So You Want to Have Your Friend Photograph Your Wedding?

Submitted by Anonymous (not verified) on Tue, 02/08/2022 - 10:33
San Francisco City Hall, Fun Wedding Photos by Juniper Spring

You know you’ve heard it from your friends who have gotten married, or maybe even thought it yourself as you look at wedding photography options: “I have a friend who takes pictures”  or “my uncle has a camera” or even “my bff is a photographer”. And here’s the thing – I’m not going to say it’s *wrong* to hire a friend to photograph your wedding. It’s even possible that your friend is, in fact, a wedding photographer and would do an awesome job. I have photographed the weddings of friends and family members, and it has worked out fine. But what I AM saying is that there are a number of minefields to navigate and things to think about if you’re considering going that route (even if I am the friend you’re considering hiring 😉 ). So below I have prepared for you a handy list of things to consider if you’re thinking about having a friend photograph your wedding.

San Jose Documentary, Wedding Photography, Wedding Photographer

1. HIRE someone to photograph your wedding.

What I mean is – even if the person who you are considering isn’t a professional wedding photographer, or any kind of professional photographer, or a professional *anything*, you should still go through the same processes with them as you would with any other vendor. Make sure there is a clear client – service provider relationship. Ideally, pay them money in exchange for their service unless they *explicitly* offer to shoot for free because they just love you oh so very much (maybe even then).

2. Have a contract.

I don’t care if it’s your grandma, or your best friend from college, or your sister or brother. Have a contract. What this forces you to do is to really establish that client-vendor relationship I mentioned above. It forces the conversation about expectations – what you want to get from them, what they need from you. It is a clear way to make sure no one is disappointed or surprised by anything after the fact.

3. Expectations.

Even if you are the most laid-back couple, you still have them. Dig deep within and you’ll find out what they are. Do you expect your photographer to deliver images to you after the wedding? BOOM, that’s an expectation! Do you expect they’ll do it in a certain time frame? There’s another one! How many photos? And what style? And is there a point during the wedding when they should ditch the camera and join in the fun? Most people have a hard time knowing their own expectations, let alone articulating them clearly (this is why I ask my clients so many questions!) but it is even harder to do with a friend. You might get together to talk about photography and end up chatting about the wedding instead and never fully articulate what you want. And if you don’t tell them what you want, they can’t be sure they can give you that. And then there could be tension in the friendship if your expectations go unmet.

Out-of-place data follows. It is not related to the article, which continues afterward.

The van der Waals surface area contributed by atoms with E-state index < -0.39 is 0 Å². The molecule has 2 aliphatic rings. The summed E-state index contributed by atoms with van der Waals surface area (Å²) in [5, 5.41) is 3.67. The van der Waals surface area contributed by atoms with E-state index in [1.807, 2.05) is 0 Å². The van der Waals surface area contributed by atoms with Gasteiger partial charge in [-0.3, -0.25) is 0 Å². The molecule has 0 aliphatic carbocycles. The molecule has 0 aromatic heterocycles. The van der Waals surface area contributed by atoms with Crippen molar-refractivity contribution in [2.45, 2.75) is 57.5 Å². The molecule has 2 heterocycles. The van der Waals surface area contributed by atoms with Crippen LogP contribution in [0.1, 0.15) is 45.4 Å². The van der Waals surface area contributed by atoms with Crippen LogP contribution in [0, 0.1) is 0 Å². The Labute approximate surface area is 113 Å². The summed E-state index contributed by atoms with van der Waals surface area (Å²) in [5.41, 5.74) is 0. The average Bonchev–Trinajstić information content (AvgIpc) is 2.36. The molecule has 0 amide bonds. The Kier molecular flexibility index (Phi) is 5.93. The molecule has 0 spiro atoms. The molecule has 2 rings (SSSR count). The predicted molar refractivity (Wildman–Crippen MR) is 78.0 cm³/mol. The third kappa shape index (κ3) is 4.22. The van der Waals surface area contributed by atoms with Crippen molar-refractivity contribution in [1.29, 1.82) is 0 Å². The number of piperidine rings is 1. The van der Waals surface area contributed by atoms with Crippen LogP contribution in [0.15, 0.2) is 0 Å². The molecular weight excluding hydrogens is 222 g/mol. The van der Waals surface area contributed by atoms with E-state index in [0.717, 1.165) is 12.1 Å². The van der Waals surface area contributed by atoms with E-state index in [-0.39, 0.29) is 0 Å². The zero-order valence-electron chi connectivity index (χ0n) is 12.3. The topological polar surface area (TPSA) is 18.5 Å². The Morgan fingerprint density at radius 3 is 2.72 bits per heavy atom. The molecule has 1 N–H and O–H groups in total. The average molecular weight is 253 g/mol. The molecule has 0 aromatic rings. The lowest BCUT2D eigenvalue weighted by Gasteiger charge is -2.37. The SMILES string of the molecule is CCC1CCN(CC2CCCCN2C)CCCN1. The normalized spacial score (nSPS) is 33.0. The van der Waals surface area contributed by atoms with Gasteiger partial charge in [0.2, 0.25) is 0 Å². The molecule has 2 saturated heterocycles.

4. Let’s back track a bit and talk about photographing weddings for a bit.

It doesn’t get said enough – photographing weddings is *hard*. And it is different from any other kind of photography. Your lighting situations change at the drop of a hat, your subjects move, you have to be multiple places at once and pay attention and engage and anticipate important moments. There’s a reason professionals charge top dollar for this service. It takes high technical skill, social know-how, an artistic eye, a professional demeanor, and physical stamina. So I’m not saying your friend who is a pet photographer can’t photograph your wedding. I’m just saying – don’t necessarily expect that they can.

5. Finally – LOOK AT THEIR WORK.

This seems obvious, but I hear a lot of people assuming that photos are photos and it’s all kind of the same, and that’s not true. Make sure that their style is the style you want. Make sure you can envision yourselves in their photos, and that you would be happy receiving those photos as your own. Don’t assume they can do something that they haven’t shown or done. If your wedding is in a dark barn with bistro lights and they’ve only ever photographed in the daylight – that could be a huge problem!

What I’m ultimately wanting to prevent is disappointment. I have heard SO many tragic stories of ruined photos and even ruined friendships because there were assumptions made and clear boundaries were not drawn. I started my career by photographing a friend’s wedding, *for free*. I had never shot a wedding before, I hadn’t even so much as assisted or second-shot. But here’s the thing – I was up front about that. I told them I know nothing, and can guarantee nothing, and you should be 100% ok with that and I need that in writing. Only then would I agree to do it. And I did a good job and we are all still friends and I now have a career I adore. But I have heard many many stories that went differently, and I want to save as many people as I can from the heart ache of that! If you’ve made it this far, you deserve some eye candy, so here are some photos from weddings of friends and relatives I have photographed :).